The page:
New Book to Take a Comic (and Serious) Look at 10 Emerging Technologies

Soonish book cover
"Soonish" (Penguin Press, 2017), by Zach and Kelly Weinersmith, is set to release Oct. 17. (Image credit: Penguin Press)

A new book will probe the future of technology from a scientific — and comedic — angle, exploring what's coming next, what the future will really be like and what it will take to get that space elevator or moon colony running.

Zach and Kelly Weinersmith, the author of the online SMBC Comics and a biologist/podcaster, respectively, are aiming for an Oct. 17 release of the book, titled "Soonish: Ten Emerging Technologies That'll Improve and/or Ruin Everything" (Penguin Press, 2017).

The husband-and-wife team investigate 10 developing fields of science and technology to figure out how they'd be used and the obstacles keeping them from becoming a reality, integrating interviews with scientists, original research and — of course — silly, irreverent comics. The promotional materials suggest space-based topics, including colonization, asteroid mining, deep space exploration and the aforementioned space elevator.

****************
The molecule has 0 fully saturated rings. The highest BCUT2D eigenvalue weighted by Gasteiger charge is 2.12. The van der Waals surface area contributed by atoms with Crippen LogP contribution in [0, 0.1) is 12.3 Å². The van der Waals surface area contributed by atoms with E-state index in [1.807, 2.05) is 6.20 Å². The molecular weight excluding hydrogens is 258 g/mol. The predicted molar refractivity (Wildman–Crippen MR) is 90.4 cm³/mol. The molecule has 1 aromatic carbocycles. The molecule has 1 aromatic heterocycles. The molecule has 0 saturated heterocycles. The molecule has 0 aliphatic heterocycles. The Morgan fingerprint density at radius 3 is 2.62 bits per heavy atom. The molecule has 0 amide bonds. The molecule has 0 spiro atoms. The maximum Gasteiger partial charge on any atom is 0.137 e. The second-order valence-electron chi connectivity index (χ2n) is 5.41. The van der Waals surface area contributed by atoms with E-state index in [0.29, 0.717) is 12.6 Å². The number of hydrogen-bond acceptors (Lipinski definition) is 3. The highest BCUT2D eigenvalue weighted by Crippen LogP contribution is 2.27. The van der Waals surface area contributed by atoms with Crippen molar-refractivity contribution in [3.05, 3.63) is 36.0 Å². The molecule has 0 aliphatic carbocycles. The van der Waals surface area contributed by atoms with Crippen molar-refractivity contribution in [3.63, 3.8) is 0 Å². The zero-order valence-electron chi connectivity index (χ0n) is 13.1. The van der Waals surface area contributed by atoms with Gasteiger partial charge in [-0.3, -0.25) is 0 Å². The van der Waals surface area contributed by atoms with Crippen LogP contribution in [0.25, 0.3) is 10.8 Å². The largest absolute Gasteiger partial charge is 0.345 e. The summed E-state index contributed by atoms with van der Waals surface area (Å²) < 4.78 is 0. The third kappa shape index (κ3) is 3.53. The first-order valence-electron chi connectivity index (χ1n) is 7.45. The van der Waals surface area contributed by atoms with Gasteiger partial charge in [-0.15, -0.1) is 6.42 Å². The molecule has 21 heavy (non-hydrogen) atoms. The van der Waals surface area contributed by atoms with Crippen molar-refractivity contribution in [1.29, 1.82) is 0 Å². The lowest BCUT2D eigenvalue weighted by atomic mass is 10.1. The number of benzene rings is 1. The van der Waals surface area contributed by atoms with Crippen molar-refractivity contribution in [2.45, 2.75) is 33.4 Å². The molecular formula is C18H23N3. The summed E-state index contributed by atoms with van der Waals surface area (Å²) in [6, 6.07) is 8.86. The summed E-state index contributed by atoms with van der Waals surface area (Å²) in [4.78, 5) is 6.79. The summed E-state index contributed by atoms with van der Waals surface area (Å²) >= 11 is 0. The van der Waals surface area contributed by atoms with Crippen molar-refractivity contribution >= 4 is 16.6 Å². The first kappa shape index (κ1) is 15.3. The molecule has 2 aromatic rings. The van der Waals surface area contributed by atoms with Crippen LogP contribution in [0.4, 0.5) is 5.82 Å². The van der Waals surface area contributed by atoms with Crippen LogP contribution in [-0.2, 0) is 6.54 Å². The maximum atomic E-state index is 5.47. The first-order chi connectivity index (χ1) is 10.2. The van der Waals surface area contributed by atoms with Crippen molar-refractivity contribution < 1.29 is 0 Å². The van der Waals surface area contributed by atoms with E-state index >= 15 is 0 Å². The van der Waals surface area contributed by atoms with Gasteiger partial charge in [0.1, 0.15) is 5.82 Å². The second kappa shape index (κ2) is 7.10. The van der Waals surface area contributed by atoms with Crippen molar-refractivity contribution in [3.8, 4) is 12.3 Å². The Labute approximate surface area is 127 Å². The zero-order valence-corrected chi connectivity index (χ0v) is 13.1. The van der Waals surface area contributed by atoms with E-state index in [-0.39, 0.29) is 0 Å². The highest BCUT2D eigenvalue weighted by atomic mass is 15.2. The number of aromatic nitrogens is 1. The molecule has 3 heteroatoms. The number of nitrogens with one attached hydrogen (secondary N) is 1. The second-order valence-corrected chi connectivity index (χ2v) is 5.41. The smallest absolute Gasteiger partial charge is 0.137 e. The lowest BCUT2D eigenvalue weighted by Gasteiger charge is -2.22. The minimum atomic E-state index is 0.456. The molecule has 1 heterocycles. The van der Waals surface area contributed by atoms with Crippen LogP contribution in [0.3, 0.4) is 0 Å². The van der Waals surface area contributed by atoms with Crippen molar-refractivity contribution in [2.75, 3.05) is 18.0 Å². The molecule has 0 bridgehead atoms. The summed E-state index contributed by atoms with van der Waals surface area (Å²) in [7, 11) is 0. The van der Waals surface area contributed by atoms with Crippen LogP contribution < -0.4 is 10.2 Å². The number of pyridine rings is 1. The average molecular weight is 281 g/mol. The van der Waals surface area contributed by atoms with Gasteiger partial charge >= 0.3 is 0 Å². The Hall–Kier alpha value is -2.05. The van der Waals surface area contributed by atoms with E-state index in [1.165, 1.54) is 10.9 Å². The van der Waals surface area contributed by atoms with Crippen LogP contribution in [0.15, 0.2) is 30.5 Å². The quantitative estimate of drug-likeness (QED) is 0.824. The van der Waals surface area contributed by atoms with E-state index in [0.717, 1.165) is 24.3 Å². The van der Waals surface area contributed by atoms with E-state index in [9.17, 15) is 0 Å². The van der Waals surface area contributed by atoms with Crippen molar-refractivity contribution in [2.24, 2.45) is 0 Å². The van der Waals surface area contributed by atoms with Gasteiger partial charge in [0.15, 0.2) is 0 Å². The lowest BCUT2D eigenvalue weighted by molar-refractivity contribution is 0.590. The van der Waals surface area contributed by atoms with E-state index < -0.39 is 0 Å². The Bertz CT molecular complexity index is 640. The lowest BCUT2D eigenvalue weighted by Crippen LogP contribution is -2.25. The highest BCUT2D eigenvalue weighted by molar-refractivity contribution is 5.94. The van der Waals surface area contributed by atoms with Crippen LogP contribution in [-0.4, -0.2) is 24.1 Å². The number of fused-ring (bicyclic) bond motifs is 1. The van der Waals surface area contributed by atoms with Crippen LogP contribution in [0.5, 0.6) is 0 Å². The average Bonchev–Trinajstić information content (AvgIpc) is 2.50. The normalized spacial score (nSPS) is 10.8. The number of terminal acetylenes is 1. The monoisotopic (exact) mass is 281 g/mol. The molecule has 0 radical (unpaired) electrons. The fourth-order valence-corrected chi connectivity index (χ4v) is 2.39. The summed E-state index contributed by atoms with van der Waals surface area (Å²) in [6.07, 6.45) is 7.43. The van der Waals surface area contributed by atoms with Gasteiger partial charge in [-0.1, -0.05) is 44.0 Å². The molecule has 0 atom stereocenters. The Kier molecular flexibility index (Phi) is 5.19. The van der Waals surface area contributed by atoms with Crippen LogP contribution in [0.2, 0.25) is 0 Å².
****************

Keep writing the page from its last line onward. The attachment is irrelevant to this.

Right now, potential readers can preorder the book online, where an animated space elevator is slowly climbing past different additional perks based on preorder numbers, such as a recorded podcast discussing the book, signed bookplates and a live Q&A for the people that sign up.

The authors describe the work in true webcomic form in the graphic below.

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Sarah Lewin
Associate Editor

Sarah Lewin started writing for in June of 2015 as a Staff Writer and became Associate Editor in 2019 . Her work has been featured by Scientific American, IEEE Spectrum, Quanta Magazine, Wired, The Scientist, Science Friday and WGBH's Inside NOVA. Sarah has an MA from NYU's Science, Health and Environmental Reporting Program and an AB in mathematics from Brown University. When not writing, reading or thinking about space, Sarah enjoys musical theatre and mathematical papercraft. She is currently Assistant News Editor at Scientific American. You can follow her on Twitter @SarahExplains.